Course Books Reviewed
Ways Of Seeing
The book is written by John Berger (an art critic) and four others and is offered as seven essays, four textural and three pictorial.
The topics of the untitled essays are –
1. The essay describes how art has been mystified by imagery and description in order to satisfy the elite and not to be judged by its inherent qualities or uniqueness. It discusses how the mystery intensifies by virtue of its monetary value. Also the essay discusses how photography changed art and the way we perceive it.
2. Medieval and modern pictures of mostly naked women, perhaps trying to demonstrate the evolution, of how women have been portrayed over the ages.
3. How men and women in particular are perceived by themselves and by society. The perceptions of female nudity in art. How men and women are portrayed differently in art and why. Men in pictures are shown in a powerful or action stance whilst women merely appear. Men are generally the observer of a picture of a woman and often the procurer of the picture.
4. Some more nakedness, some still life and some portraits and no indication of what these images are meant to portray and little realised from looking at them.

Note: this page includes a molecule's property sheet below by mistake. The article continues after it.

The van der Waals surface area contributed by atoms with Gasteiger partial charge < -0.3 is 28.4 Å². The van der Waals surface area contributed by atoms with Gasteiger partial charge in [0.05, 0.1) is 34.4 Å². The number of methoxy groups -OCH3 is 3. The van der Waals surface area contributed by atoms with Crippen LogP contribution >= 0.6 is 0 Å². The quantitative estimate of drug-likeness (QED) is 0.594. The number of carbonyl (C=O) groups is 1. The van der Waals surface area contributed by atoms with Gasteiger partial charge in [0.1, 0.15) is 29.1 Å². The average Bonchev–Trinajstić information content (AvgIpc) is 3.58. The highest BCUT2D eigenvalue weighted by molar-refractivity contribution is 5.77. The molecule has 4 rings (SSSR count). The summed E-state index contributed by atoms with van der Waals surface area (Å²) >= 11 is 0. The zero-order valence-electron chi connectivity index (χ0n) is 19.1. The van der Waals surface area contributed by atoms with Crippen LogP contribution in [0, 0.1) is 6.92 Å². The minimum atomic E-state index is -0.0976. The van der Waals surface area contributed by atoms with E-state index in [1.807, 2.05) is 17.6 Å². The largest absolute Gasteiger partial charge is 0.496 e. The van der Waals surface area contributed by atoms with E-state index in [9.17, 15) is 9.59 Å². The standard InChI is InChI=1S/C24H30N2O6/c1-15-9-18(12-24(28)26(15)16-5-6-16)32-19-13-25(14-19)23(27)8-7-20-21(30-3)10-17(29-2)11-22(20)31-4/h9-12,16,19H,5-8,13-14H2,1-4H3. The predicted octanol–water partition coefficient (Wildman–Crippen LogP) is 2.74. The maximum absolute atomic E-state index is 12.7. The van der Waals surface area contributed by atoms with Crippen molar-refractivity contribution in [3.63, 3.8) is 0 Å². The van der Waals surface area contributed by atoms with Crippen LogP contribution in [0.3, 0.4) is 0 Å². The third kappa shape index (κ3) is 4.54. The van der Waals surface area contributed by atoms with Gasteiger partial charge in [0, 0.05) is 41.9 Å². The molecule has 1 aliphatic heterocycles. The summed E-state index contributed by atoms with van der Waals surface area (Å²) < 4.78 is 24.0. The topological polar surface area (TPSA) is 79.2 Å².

5. The creation and possession of traditional European art from about 1500 to about 1900. The chapter explores the reason for paintings and suggests that they were to display wealth either in the imagery or by the possession of the item. It suggests that traditional oil painting in that period established norms which still form many of our cultural assumptions. It also suggests that traditional oil paintings are really just about the monetary element, ie. the investment?
6. See 4 though with less nakedness and again with no evident message.
7. “Publicity is usually explained and justified as a competitive medium which ultimately benefits the public/consumer and the most efficient manufacturer.” A confusing essay which posits that the essence of publicity or advertising is to make you feel inadequate or inefficient or generally lacking in self esteem. Buy the product and your live will be transformed and you will be very attractive to the opposite sex. Much of the text is out of date. The industry has moved on. The chapter somewhat bizarrely relates itself to oil paintings and stretches the meanings of words to fit, see 11 and 12 below.